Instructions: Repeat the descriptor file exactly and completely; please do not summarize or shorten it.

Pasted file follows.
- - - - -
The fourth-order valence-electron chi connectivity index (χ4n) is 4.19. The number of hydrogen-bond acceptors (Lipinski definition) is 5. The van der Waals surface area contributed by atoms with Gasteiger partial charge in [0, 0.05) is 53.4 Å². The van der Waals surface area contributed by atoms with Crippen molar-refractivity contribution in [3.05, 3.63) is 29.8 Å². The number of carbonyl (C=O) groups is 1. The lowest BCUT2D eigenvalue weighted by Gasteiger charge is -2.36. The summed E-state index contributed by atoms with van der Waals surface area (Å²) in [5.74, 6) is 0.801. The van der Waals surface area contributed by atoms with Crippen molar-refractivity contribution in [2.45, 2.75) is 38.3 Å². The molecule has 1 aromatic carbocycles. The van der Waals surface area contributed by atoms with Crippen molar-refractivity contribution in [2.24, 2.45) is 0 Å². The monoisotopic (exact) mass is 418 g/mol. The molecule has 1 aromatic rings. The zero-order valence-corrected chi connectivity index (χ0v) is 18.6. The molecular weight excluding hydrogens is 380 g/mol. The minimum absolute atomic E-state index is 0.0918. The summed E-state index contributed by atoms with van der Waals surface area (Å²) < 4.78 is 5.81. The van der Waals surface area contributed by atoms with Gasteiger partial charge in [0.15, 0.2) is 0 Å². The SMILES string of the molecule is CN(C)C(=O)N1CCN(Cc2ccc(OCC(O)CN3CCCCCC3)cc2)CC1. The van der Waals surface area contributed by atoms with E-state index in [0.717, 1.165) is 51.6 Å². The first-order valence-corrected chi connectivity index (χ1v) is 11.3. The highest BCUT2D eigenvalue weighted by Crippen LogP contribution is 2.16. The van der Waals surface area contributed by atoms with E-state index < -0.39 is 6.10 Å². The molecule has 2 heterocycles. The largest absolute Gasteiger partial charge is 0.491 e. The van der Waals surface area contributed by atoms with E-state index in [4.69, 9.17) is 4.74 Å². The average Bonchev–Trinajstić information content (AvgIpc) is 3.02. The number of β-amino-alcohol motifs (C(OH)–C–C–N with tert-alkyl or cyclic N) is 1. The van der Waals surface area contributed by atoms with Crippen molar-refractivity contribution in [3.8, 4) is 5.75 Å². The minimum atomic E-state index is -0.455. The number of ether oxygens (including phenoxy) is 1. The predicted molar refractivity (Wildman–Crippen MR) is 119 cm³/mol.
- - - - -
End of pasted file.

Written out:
The fourth-order valence-electron chi connectivity index (χ4n) is 4.19. The number of hydrogen-bond acceptors (Lipinski definition) is 5. The van der Waals surface area contributed by atoms with Gasteiger partial charge in [0, 0.05) is 53.4 Å². The van der Waals surface area contributed by atoms with Crippen molar-refractivity contribution in [3.05, 3.63) is 29.8 Å². The number of carbonyl (C=O) groups is 1. The lowest BCUT2D eigenvalue weighted by Gasteiger charge is -2.36. The summed E-state index contributed by atoms with van der Waals surface area (Å²) in [5.74, 6) is 0.801. The van der Waals surface area contributed by atoms with Crippen molar-refractivity contribution in [2.45, 2.75) is 38.3 Å². The molecule has 1 aromatic carbocycles. The van der Waals surface area contributed by atoms with Crippen molar-refractivity contribution in [2.24, 2.45) is 0 Å². The monoisotopic (exact) mass is 418 g/mol. The molecule has 1 aromatic rings. The zero-order valence-corrected chi connectivity index (χ0v) is 18.6. The molecular weight excluding hydrogens is 380 g/mol. The minimum absolute atomic E-state index is 0.0918. The summed E-state index contributed by atoms with van der Waals surface area (Å²) < 4.78 is 5.81. The van der Waals surface area contributed by atoms with Gasteiger partial charge in [0.15, 0.2) is 0 Å². The SMILES string of the molecule is CN(C)C(=O)N1CCN(Cc2ccc(OCC(O)CN3CCCCCC3)cc2)CC1. The van der Waals surface area contributed by atoms with E-state index in [0.717, 1.165) is 51.6 Å². The first-order valence-corrected chi connectivity index (χ1v) is 11.3. The highest BCUT2D eigenvalue weighted by Crippen LogP contribution is 2.16. The van der Waals surface area contributed by atoms with E-state index < -0.39 is 6.10 Å². The molecule has 2 heterocycles. The largest absolute Gasteiger partial charge is 0.491 e. The van der Waals surface area contributed by atoms with E-state index in [4.69, 9.17) is 4.74 Å². The average Bonchev–Trinajstić information content (AvgIpc) is 3.02. The number of β-amino-alcohol motifs (C(OH)–C–C–N with tert-alkyl or cyclic N) is 1. The van der Waals surface area contributed by atoms with Crippen molar-refractivity contribution in [3.8, 4) is 5.75 Å². The minimum atomic E-state index is -0.455. The number of ether oxygens (including phenoxy) is 1. The predicted molar refractivity (Wildman–Crippen MR) is 119 cm³/mol.